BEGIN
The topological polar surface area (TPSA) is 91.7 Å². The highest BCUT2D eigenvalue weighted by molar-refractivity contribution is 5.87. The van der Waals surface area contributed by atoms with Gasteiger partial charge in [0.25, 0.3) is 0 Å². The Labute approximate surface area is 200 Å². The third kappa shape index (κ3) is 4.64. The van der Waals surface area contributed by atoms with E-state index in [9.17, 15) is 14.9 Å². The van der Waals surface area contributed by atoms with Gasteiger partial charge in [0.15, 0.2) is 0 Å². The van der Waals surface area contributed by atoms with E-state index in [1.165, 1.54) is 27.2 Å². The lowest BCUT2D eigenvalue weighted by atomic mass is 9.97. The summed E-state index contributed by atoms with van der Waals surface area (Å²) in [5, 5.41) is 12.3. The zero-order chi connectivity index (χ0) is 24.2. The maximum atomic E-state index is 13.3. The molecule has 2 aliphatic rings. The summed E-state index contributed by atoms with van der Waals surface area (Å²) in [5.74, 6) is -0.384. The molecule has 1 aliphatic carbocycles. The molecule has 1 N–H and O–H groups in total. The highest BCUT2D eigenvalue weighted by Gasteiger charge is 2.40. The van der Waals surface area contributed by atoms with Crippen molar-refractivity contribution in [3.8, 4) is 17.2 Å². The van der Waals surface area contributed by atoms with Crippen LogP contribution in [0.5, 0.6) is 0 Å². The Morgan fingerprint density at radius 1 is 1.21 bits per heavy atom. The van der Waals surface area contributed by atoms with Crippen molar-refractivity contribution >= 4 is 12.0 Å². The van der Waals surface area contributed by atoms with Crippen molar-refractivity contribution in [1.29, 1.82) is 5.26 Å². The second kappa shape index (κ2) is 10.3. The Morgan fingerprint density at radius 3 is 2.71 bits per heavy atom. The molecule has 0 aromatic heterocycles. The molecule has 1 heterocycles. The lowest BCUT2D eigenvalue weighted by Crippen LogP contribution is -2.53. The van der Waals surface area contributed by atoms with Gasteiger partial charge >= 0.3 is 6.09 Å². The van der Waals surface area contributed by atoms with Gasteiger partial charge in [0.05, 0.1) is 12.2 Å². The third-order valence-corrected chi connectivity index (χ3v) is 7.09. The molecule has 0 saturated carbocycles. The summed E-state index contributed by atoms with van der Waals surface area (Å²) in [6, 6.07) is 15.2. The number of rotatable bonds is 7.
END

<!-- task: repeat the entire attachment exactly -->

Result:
The topological polar surface area (TPSA) is 91.7 Å². The highest BCUT2D eigenvalue weighted by molar-refractivity contribution is 5.87. The van der Waals surface area contributed by atoms with Gasteiger partial charge in [0.25, 0.3) is 0 Å². The Labute approximate surface area is 200 Å². The third kappa shape index (κ3) is 4.64. The van der Waals surface area contributed by atoms with E-state index in [9.17, 15) is 14.9 Å². The van der Waals surface area contributed by atoms with Gasteiger partial charge in [0.15, 0.2) is 0 Å². The van der Waals surface area contributed by atoms with E-state index in [1.165, 1.54) is 27.2 Å². The lowest BCUT2D eigenvalue weighted by atomic mass is 9.97. The summed E-state index contributed by atoms with van der Waals surface area (Å²) in [5, 5.41) is 12.3. The zero-order chi connectivity index (χ0) is 24.2. The maximum atomic E-state index is 13.3. The molecule has 2 aliphatic rings. The summed E-state index contributed by atoms with van der Waals surface area (Å²) in [5.74, 6) is -0.384. The molecule has 1 aliphatic carbocycles. The molecule has 1 N–H and O–H groups in total. The highest BCUT2D eigenvalue weighted by Gasteiger charge is 2.40. The van der Waals surface area contributed by atoms with Crippen molar-refractivity contribution in [3.8, 4) is 17.2 Å². The van der Waals surface area contributed by atoms with Crippen LogP contribution in [0.5, 0.6) is 0 Å². The Morgan fingerprint density at radius 1 is 1.21 bits per heavy atom. The van der Waals surface area contributed by atoms with Crippen molar-refractivity contribution >= 4 is 12.0 Å². The van der Waals surface area contributed by atoms with Crippen molar-refractivity contribution in [1.29, 1.82) is 5.26 Å². The second kappa shape index (κ2) is 10.3. The Morgan fingerprint density at radius 3 is 2.71 bits per heavy atom. The molecule has 0 aromatic heterocycles. The molecule has 1 heterocycles. The lowest BCUT2D eigenvalue weighted by Crippen LogP contribution is -2.53. The van der Waals surface area contributed by atoms with Gasteiger partial charge >= 0.3 is 6.09 Å². The van der Waals surface area contributed by atoms with Gasteiger partial charge in [0.05, 0.1) is 12.2 Å². The third-order valence-corrected chi connectivity index (χ3v) is 7.09. The molecule has 0 saturated carbocycles. The summed E-state index contributed by atoms with van der Waals surface area (Å²) in [6, 6.07) is 15.2. The number of rotatable bonds is 7.